Henry Alford’s four-volume New Testament edition, complete with in-depth introductions to each book and an extensive verse-by-verse commentary, is a work of lasting appeal. Alford takes great pains to build a solid foundation for readers approaching the works of the Gospels and Epistles. Written in an effort to expose nineteenth-century English-language readers to critical thought and commentary from leading scholars writing in other languages, Alford’s New Testament weaves German textual criticism and insights into the biblical text. His introductions discuss such topics as origin, authorship, inspiration, and purpose and objective, opening the door to an exegetical approach to Scripture. Alford’s commentary marks a shift from primarily theological and homiletic concerns to those of philology, historical studies, and textual criticism.
In the Logos edition The New Testament for English Readers is fully searchable. Scripture references are linked and appear on mouse-over, allowing you to engage with your favorite translation and other digital resources as you delve into Bible study.
- Exegetical approach to the New Testament
- Extensive verse-by-verse commentary
- Lengthy introductions to each gospel and epistle
- Title: The New Testament for English Readers (4 vols.)
- Author: Henry Alford
- Edition: 3rd
- Publisher: Rivingtons
- Publication Date: 2001
- Pages: 1,249
About the Author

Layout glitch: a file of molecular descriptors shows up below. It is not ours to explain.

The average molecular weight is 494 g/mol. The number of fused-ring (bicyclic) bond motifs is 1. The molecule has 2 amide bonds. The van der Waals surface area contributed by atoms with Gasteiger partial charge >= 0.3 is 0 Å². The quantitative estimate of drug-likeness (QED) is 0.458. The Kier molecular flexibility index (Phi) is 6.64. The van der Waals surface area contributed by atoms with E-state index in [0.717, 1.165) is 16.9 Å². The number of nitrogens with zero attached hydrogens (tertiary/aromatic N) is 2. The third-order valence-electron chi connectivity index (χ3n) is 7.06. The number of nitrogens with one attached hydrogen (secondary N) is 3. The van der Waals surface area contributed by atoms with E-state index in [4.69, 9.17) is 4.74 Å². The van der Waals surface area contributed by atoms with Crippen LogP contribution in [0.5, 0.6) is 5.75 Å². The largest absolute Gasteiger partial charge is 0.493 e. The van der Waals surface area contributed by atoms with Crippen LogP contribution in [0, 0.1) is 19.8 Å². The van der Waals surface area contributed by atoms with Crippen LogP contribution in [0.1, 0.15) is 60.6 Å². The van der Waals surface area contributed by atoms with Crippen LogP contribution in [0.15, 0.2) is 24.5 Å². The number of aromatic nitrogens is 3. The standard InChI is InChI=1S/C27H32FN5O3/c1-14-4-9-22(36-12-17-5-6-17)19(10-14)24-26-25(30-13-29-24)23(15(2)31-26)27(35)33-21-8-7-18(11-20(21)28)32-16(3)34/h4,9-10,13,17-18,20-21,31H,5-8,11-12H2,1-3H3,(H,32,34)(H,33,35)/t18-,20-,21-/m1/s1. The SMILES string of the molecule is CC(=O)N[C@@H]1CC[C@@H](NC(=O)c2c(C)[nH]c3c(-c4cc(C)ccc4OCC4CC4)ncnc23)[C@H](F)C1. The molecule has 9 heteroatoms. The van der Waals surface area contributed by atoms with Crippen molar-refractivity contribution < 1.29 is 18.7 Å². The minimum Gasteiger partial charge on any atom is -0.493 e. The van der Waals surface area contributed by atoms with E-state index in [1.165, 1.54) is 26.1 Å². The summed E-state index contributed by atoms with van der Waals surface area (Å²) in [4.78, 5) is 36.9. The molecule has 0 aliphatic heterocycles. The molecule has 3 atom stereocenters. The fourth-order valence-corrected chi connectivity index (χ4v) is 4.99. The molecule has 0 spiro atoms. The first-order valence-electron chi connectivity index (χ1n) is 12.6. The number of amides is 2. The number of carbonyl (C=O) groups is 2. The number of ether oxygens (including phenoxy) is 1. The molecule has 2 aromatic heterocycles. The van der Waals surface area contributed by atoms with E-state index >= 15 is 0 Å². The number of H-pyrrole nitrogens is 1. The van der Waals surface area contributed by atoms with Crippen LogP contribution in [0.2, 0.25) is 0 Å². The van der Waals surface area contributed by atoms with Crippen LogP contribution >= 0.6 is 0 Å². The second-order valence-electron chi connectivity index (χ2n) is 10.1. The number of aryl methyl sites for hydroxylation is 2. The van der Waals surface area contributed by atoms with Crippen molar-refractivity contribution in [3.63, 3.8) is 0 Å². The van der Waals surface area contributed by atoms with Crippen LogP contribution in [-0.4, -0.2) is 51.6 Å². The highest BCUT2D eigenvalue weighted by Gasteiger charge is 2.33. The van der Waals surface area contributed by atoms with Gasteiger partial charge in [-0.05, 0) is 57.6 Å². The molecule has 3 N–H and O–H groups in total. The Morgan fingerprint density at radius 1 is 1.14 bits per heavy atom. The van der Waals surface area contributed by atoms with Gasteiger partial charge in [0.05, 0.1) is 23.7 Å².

Henry Alford (1810-1871), English divine and scholar, was born in London on the 7th of October 1810. He came of a Somersetshire family, which had given five consecutive generations of clergymen to the Anglican church. Alford's early years were passed with his widowed father, who was curate of Steeple Ashton in Wiltshire. He was an extremely precocious lad, and before he was ten had written several Latin odes, a history of the Jews and a series of homiletic outlines. After a peripatetic school course he went up to Cambridge in 1827 as a scholar of Trinity. In 1832 he was 34th wrangler and 8th classic, and in 1834 was made fellow of Trinity. He had already taken orders, and in 1835 began his eighteen years' tenure of the vicarage of Wymeswold in Leicestershire, from which seclusion the twice-repeated offer of a colonial bishopric failed to draw him. He was Hulsean lecturer at Cambridge in 1841-1842, and steadily built up a reputation as scholar and preacher, which would have been enhanced but for his discursive ramblings in the fields of minor poetry and magazine editing. In September 1853 Alford removed to Quebec Chapel, London, where he had a large and cultured congregation. In March 1857 Viscount Palmerston advanced him to the deanery of Canterbury, where, till his death on the 12th of January 1871, he lived the same strenuous and diversified life that had always characterized him. The inscription on his tomb, chosen by himself, is "Diversorium Viatoris Hierosolymam Proficiscentis."